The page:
Hard Truths about Farming & Gardening

A few weeks ago we attended a screening of a documentary, “Growing Cities,” about the rise in urban farming across America. From rooftops to empty lots, from New York to Oregon, people are growing their own food (as humanity did for millennia until relatively recently on the evolutionary scale). The evening, hosted by Slow Food […]

One Little Chile in a Tiffany’s Box

I’m thinking it might be the most humble but exotic item that ever did appear in one of those little blue boxes. This dignified surprise arrived in our Christmas gift package from my sister and brother-in-law. One shriveled red chile. We sniffed it — such a subtle mix of smoke, citrus, berry and heat—and we […]

Photographic Inspiration in the Garden

On really good days, The Photographer gets an itch and takes his camera to an array of food without any prodding from me. This is precisely what happened last week in our garden where, apparently, our chard still grows tall and strong (for those who don’t know, I’m in Boulder and Jerry is in New […]

Harvest Weekend

I spent Labor Day weekend in the kitchen. I went home to see the husband—as well as the peaches, tomatoes, grapes, eggplants, peppers, arugula, chard and basil. A quick trip, in all respects. I caught a bus, I boarded a plane (cool thing about Colorado: the RTD, which, with my faculty pass, allowed me a […]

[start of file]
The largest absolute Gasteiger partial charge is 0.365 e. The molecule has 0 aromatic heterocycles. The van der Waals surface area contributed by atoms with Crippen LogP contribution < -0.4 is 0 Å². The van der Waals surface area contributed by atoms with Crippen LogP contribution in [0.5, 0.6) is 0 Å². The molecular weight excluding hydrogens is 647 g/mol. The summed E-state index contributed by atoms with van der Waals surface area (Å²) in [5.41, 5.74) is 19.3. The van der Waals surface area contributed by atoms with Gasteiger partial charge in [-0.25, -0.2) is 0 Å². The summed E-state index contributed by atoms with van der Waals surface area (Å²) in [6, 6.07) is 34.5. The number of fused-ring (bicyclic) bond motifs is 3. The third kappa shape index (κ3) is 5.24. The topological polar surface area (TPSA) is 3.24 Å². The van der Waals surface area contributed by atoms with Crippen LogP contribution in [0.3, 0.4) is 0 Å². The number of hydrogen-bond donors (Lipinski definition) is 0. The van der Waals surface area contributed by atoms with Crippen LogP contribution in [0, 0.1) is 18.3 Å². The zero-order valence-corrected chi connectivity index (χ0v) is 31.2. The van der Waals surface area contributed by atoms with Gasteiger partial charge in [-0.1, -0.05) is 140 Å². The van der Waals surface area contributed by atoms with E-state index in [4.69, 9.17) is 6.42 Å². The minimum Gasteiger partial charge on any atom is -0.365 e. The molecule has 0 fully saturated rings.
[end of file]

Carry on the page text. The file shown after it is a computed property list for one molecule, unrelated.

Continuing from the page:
Growth

A baby Naga chile—the world’s hottest—hangs from a plant in a Wisconsin garden on the edge of Pewaukee Lake. And so the Boulder life begins. The week passed in a gust of activity—I’ve been packing, planning, meeting and “orientating.” Picking classes, touring the library. Setting up my new computer and phone. I’ve discovered a treasure […]

The Onions That Walk the Earth

Three summers ago, we bought a little house near the Rio Grande. You might recall the dump that it was. It’s still a work in progress (and I’m beginning to think we will never reach completion). But every now and then, I glimpse a few photos of years past and I see that we have […]

This Garden Is the Bomb

A villager named Haum waters her onions, growing in an American cluster bomb casing in Kunpho, Laos. Laotians everywhere have turned war scrap into useful tools. The large metal casings from cluster munitions can sell for upwards of $40—a near fortune to many rural villagers. But some gardeners prefer to keep the casings, turning them […]